This attitude is very evident in her next article, In Defense of Theistic Evolution, which is a reply to Greta Christina’s Why You Can’t Reconcile God and Evolution. I really don’t wan’t to sound dismissive when it comes to someone whom I respect as much as Libby Anne, but I think ultimately all of her arguments in this piece boil down to “well there are people who don’t believe this”, and that’s of course no convincing argument. For example:

As Greta admits later, not all theistic evolutionists hold the exact same views. But when I was a theistic evolutionist, I found two views compelling: First, that God started off the Big Bang and then watched, fascinated, as everything unfolded. In this view, God was a silent observer, gazing in wonder as the world we know today developed, gradually, over time. I could see him taking time off for a bit to eat (I know, I know) and then coming back to find a new wonder that had developed while he was away.

Now to be fair, Anne never talks of being a Christian evolutionist, but a theistic one. Yes, you can reconcile certain deist-type gods with evolution. And the god which is described here is a deist-type god, and anyone can easily show that the god of the Bible and the Koran are not deist-type gods, the Bible even less so because of a little book called the Genesis. If a Christian says the story of the Genesis is symbolic and not literary, it would be an attempt to circumvent this contradiction, (which would fail because the book would still present god as an interfering entity and not a deist type), so while one might be able to reconcile Christianity and evolution to a degree, one would never be able to reconcile modern moral values and biblical and Koranic values, and since Anne’s main priority is social justice and not evolution teaching, this is strange.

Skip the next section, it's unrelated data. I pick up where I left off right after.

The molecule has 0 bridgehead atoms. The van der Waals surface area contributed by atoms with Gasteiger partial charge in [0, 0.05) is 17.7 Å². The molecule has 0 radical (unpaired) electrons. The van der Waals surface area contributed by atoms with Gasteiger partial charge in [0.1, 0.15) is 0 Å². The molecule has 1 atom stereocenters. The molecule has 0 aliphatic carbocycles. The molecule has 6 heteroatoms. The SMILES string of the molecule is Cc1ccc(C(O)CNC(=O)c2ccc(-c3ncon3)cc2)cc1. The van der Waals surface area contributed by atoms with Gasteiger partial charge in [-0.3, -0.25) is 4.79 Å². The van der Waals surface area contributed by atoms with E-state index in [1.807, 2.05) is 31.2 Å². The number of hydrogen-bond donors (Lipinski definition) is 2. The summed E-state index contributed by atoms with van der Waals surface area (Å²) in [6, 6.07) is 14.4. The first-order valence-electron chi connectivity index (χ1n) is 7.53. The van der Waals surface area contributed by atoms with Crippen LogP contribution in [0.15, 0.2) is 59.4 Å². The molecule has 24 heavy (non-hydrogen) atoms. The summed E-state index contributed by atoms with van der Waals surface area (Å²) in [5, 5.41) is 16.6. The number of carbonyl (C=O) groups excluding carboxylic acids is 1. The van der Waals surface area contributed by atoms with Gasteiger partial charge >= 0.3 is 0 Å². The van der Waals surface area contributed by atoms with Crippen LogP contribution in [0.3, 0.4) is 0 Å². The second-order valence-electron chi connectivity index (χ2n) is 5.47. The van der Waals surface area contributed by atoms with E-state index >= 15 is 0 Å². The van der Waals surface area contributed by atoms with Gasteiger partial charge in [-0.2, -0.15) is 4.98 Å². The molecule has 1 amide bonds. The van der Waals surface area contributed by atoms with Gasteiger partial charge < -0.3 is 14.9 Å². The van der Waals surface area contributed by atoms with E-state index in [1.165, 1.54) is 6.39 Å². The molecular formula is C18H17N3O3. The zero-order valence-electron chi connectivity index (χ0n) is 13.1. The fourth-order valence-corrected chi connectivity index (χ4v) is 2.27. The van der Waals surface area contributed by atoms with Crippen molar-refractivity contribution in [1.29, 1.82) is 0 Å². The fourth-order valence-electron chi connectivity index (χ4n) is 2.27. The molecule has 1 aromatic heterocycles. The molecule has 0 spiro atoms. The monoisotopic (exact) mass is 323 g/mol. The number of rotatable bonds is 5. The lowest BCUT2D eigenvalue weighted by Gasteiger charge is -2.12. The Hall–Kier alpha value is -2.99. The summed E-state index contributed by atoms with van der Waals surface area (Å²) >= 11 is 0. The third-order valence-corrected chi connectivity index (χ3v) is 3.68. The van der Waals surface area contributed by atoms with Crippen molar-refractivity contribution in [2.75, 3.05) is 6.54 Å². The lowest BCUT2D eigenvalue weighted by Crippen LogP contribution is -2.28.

As a political person, I’m willing to let better people than me fight the battle over science vs. religion. But I’m certain these holy books cannot be reconciled with progressive values unless we are being willfully ignorant of their meaning and the time they were written.

So let’s return to the main article in which she brings political reasons why we should defend progressive theists.

I worry that atheists sometimes read fundamentalists’ approach to the Bible onto all Christians when in practice there are a variety of ways of approaching, understanding, and interpreting the Bible.

Again, we don’t claim that progressive theists don’t exist, we claim that progressive theists are wrong. Now I want to present what I find to be the gist of her argument:

I worry that if we spend our time arguing that these things can’t be reconciled, we make it harder for evangelical and fundamentalist Christians to part ways with toxic ideologies.

When we argue that these things—whether God and evolution or the Bible and gay rights—cannot be reconciled, the message evangelicals and fundamentalists receive is that evolution or gay rights would require them to give up their faith. Most evangelical and fundamentalist Christians are not going to give up their faith. It is an integral part of their lives, their communities, and their very understanding of themselves and the world around them. Setting up this dichotomy—that you can either be a pro-gay-rights evolutionist atheist or an anti-gay-rights creationist Christian—serves to drive them deeper into their science denialism and homophobia.

[...]

This rhetoric is designed to keep evangelical or fundamentalist youth from even considering progressive or mainline Christianity, with their greater acceptance of evolution, feminism, and gay rights, as an option.